Excusable homicide


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Related to Excusable homicide: Criminal homicide

EXCUSABLE HOMICIDE, crim. law. The killing of a human being, when the party killing is not altogether free from blame, but the necessity which renders it excusable, may be said to be partly induce by his own act. 1 East, P. C. 220.

References in periodicals archive ?
50) One who came to beat someone else or to take his goods could be killed in self-defense, but it was only an excusable homicide.
Selfridge, (70) the grand jury charge again made an express distinction between a justified homicide to prevent a felonious attack and excusable homicide to prevent a non-felonious attack.
Justifiable homicide deserved no punishment or condemnation; excusable homicide retained at least a shadow of suspicion "to caution men how they venture to kill another upon their own private judgment.
In the event of any reinstruction on manslaughter, the instructions on justifiable and excusable homicide as previously given should be given at the same time.
You can read the excusable homicide statutes that are present in many states today and immediately see the echoes of that 1532 Parliamentary act, such as California's excusable homicide statutes: "When committed by accident and misfortune, in the heat of passion, upon any sudden and sufficient provocation, or upon a sudden combat, when no undue advantage is taken, nor any dangerous weapon used, and when the killing is not done in a cruel or unusual manner.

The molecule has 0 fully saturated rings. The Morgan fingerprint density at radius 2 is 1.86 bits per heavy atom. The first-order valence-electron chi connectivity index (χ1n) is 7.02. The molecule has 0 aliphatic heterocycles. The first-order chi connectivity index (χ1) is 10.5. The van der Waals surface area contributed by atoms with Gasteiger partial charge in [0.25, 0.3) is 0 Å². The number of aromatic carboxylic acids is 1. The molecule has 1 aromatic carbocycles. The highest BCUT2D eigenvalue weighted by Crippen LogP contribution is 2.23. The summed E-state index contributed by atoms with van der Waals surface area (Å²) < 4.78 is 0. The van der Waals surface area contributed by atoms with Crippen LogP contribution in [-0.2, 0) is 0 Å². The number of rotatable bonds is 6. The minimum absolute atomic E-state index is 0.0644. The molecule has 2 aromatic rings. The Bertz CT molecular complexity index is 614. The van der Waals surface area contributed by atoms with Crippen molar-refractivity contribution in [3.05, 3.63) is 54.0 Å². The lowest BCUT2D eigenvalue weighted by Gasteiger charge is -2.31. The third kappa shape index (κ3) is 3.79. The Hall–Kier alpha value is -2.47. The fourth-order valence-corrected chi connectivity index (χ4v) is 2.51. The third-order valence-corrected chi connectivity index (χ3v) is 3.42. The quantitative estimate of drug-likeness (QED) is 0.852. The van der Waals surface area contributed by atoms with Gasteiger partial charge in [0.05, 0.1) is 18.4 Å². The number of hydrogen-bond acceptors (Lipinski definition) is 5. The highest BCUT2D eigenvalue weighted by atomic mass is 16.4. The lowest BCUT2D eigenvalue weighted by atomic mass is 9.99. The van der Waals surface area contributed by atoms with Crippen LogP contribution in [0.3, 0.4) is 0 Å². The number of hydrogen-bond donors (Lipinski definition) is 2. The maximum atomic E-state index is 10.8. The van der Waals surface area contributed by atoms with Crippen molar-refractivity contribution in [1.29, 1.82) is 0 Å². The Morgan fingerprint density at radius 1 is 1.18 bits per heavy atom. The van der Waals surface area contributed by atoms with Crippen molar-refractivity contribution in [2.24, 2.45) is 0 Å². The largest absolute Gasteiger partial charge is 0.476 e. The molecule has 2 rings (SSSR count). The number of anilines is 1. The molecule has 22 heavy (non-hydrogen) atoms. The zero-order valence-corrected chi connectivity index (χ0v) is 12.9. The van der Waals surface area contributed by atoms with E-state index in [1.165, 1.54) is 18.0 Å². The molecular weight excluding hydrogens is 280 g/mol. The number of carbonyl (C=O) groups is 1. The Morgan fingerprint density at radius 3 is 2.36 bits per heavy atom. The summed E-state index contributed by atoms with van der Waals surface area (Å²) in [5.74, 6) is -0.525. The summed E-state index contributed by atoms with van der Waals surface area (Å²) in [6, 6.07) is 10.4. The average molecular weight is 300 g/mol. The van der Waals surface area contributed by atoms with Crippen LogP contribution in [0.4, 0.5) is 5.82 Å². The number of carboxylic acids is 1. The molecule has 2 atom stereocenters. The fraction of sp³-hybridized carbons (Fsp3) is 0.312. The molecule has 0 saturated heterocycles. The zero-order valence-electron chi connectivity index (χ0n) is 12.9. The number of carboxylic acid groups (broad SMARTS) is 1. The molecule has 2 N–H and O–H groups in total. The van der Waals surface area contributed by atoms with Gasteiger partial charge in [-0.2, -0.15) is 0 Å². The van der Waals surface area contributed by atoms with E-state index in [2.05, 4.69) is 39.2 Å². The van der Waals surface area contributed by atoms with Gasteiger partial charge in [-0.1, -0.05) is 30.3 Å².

The decision is 'a bit complicated, but among other concerns that the Idaho Supreme Court expressed was that this jury instruction was defective--that a person was not required to retreat out of one's home to take advantage of the excusable homicide defense.
In A Report on some proceedings on the commission for the trial of the rebels in the year 1746 in the county of Surry, and of other crown cases to which are added discourses upon a few branches of the crown law, Foster attempts to clarify--though certainly not to reverse--laws regarding justifiable and excusable homicides.